Children feature in other stories too, often struggling bravely through a diseased world created by adults. The title story takes us into a gaggle of children in a rambling house who discover a dressing-up box of lustrous, exotic costumes. But what appears at first glance to be an jolly escapade becomes something altogether more haunting. And in ‘When I was a Child’ we are taken into the world of a religious school where a litany of awful things are perpetrated on the children by the grown-ups entrusted with their care (and although I generally admire Constantine’s ability to bear witness to the unbearable, I have to admit that this story pushed at the limits of my ability to not look away).
Throughout, there is a constant awareness of the awful possibilities of the world – from the internal, delicate unravelling of people’s own minds, to the abuses perpetrated by people on one another. And like the characters, the world itself frequently appears to be teetering on the brink – there are familiar landscapes tinged with almost post-apocalyptic overgrowth; weeds overwhelming any attempt at order.
Nevertheless, not all is bleak, and there are hints of redemption – in ‘Ashton and Elaine,’ a young boy is found half-clothed and cowering, unable to speak. We gather quickly that Ashton cannot relate the dreadful things that have happened to him. ‘Among the marks on his body those on his wrists and ankles, of shackling, were perhaps, being intelligible, the easiest for the eyes and the mind to bear.’ But Ashton is taken in by a family who cradle him with ordinary tenderness. And sometimes, it seems, that is enough to make the world a little better.
What also perhaps offers a glimmer of hope are words themselves – sometimes Constantine’s own poetic prose seems to suggest that it matters that we bear witness to (and put into words) the sadness and suffering that people endure. But, strikingly, many characters also draw on poetry themselves – finding refuge in the way others have put the world into words. In these stories, characters quote poems, learn poems, write poems, and seek sanctuary in poems. One story even charts the final days of the poet Gerard de Nerval in 19th century Paris, before he took his own life on the Rue de la Vieille-Lanterne.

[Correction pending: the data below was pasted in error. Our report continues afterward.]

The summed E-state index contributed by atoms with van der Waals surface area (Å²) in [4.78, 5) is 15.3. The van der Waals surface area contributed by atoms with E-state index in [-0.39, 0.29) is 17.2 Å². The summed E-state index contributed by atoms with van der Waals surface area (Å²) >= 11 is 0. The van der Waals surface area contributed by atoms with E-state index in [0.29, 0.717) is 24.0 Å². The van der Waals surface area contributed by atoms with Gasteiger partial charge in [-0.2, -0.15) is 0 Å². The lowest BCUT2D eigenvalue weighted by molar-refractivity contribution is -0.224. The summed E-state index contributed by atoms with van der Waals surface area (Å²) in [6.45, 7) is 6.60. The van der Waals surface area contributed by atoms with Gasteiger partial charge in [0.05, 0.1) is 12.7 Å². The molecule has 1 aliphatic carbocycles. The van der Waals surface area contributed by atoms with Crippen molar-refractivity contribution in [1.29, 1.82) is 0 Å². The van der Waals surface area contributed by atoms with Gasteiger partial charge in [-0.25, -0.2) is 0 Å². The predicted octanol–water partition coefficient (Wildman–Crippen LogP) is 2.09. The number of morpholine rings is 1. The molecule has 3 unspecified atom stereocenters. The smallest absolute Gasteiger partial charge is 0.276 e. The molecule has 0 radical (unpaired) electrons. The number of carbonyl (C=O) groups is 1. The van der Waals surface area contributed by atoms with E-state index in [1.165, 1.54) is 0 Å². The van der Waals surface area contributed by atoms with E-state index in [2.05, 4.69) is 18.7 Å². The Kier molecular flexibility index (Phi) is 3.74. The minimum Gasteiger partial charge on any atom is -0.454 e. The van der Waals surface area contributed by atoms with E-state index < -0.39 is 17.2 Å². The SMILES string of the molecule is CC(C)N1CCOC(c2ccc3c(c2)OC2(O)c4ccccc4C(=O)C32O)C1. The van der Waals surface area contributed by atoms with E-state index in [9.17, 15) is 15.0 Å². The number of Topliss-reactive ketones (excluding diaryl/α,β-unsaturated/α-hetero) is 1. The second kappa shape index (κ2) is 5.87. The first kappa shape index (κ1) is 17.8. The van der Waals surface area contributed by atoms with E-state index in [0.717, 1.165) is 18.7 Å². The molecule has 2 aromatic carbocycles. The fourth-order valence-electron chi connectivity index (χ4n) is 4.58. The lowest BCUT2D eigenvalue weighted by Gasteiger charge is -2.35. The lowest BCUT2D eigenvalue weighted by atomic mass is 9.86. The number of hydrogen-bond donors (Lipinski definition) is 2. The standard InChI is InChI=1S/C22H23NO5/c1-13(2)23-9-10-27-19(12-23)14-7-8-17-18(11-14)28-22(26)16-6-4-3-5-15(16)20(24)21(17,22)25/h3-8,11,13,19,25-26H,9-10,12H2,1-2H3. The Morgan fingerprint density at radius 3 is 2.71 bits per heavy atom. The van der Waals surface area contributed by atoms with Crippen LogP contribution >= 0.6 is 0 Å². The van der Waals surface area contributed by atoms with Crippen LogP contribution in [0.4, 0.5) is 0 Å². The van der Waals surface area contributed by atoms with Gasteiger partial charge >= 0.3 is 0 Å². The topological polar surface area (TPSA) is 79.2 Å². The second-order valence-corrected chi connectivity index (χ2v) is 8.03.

To say that The Dressing-Up Box is an affecting and haunting collection doesn’t quite express the impact of these stories. These are stories that fill you up and empty you out all at once, that burrow into your consciousness, and in the end leave you feeling as if you’ve just woken up from an inexpressibly sad but beautiful dream.
Becky Tipper is passionate about reading and writing short fiction. Her stories have appeared online and in print, in publications including Prole magazine, The Lampeter Review and For Books’ Sake. She has won the Bridport Prize and has been runner-up in the Society of Authors’ Tom-Gallon short story award. Becky was born in the West Midlands but currently lives in Maine.